Zombies, shape-shifting doppelgangers, pumpkin-heads, gremlins, witches…you name it, it walks the streets trying to turn the surviving humans left on Earth, and while dodging being turned, poor Nick, our trooper of a detective who can’t manage to smoke like a proper detective and is constantly having his manhood questioned, is trying to find a doppelganger actress’ missing mummy husband. He meets a variety of monsters, some helpful, some kinda not, and discovers more than just a mystery behind a missing councilman mummy in a convenient marriage with an illustrious actress.

I enjoyed the main character Nick’s point of view and dialogue – in what could be sometimes drawn out, his hilarious and often ill-timed offended tone breaks up the monotony of what is actually a pretty good, but simple mystery. It did seem to be a little bloated with filler, but I did enjoy reading about Nick and his constant avoidance to being turned into what is slowly becoming the ‘norm’ in the 1950s Hollywood scene. Genuinely interesting, very funny, and detailed for a strange slice of time in a world that is already pretty strange.

I definitely want to read the rest of Justin Robinson’s catalog of books. Giving ‘City of Devils’ a solid 4 out of 5 and highly recommend it.


Profile Image for Maxine.
1,222 reviews40 followers
August 13, 2013
Nick Moss is the only detective left in Los Angeles; the only human one anyway. Ten years ago, humans lost the Night War to the monsters and humans are relegated to second class citizens. Now, Nick's business consists of missing persons cases. Granted there's no shortage of missing people but most humans just assume their loved one is either dead or turned and don't bother looking.There's a treaty in place which makes it illegal for monsters to kill or turn humans during the day but after dark all bets are off. If a human gets caught outdoors at night, they're fair game.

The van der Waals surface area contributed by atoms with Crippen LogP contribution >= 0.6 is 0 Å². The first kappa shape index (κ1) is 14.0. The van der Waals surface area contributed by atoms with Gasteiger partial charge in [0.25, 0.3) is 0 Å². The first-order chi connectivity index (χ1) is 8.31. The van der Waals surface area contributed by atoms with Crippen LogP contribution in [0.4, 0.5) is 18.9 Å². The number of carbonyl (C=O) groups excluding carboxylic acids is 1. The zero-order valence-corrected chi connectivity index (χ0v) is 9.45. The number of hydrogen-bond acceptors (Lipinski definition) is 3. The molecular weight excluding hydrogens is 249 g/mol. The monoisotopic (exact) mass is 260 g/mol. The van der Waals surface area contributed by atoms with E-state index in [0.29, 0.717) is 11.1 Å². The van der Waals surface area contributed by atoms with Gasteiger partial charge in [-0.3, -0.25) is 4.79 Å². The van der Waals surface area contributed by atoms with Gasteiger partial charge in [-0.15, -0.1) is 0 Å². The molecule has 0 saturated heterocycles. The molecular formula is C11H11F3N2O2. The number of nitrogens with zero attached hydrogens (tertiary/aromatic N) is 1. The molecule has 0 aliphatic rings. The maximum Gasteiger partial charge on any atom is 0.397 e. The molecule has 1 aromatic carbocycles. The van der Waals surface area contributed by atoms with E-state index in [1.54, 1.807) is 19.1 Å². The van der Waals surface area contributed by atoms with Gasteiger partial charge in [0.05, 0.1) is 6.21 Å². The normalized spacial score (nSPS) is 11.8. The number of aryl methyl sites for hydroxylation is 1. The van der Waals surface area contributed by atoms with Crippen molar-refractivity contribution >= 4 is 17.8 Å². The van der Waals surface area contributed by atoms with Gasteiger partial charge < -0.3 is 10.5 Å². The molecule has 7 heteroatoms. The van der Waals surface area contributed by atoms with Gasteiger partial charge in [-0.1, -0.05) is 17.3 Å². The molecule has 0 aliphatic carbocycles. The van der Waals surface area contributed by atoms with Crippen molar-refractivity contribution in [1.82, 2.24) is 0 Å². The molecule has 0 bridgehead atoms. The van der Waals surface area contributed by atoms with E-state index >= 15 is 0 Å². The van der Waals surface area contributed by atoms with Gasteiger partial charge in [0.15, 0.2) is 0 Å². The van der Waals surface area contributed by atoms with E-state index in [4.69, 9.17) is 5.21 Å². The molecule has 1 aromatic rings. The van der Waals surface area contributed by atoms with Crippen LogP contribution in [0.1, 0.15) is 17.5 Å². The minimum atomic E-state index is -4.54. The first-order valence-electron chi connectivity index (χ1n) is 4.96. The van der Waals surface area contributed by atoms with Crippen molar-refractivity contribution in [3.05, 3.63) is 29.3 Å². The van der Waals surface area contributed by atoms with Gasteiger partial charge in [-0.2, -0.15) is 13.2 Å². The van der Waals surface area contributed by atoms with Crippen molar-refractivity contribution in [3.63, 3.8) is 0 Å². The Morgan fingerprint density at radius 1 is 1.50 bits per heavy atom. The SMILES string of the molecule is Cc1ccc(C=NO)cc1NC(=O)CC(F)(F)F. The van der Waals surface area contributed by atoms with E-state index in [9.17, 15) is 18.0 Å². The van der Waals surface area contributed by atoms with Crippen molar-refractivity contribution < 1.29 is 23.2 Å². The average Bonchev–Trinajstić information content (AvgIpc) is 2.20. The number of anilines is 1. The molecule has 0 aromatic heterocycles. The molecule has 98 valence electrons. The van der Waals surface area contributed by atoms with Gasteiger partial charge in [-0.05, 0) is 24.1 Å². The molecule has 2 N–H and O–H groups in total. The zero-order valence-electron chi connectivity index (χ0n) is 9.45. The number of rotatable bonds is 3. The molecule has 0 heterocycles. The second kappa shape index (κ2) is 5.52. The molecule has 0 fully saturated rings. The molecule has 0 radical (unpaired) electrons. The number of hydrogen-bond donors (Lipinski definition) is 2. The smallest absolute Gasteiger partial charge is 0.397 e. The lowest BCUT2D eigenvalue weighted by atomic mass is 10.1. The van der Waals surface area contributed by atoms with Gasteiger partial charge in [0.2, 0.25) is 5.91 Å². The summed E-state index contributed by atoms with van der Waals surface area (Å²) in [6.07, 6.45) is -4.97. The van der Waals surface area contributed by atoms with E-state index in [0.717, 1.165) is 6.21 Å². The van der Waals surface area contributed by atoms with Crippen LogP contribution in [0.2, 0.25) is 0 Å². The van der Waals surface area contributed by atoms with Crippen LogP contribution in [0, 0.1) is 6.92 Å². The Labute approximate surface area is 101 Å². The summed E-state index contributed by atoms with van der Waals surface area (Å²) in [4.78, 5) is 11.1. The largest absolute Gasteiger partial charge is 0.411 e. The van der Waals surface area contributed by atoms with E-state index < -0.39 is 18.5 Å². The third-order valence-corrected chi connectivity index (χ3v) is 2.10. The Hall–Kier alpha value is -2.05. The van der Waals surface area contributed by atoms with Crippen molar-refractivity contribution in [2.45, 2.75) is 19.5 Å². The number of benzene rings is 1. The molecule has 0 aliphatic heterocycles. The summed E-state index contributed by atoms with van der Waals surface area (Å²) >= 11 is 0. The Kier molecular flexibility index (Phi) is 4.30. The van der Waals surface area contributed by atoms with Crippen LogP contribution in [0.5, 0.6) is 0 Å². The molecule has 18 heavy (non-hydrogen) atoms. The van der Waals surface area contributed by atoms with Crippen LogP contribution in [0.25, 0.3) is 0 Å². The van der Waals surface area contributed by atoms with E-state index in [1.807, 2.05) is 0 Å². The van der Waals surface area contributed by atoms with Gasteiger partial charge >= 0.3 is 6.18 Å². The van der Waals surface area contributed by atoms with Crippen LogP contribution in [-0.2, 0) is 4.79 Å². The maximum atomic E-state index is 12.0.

So when a beautiful monster strolls into his office, Nick is thrown. This is Imogen Verity, one of the best known actresses in Hollywood who can play any role. Not too surprising since, like all actors, she's a doppelganger able to change her appearance whenever she chooses. She's heard about Nick's reputation for finding lost people and she wants to hire him to find her husband, Juba II, a prominent businessman and mummy. At first, Nick is hesitant to get involved: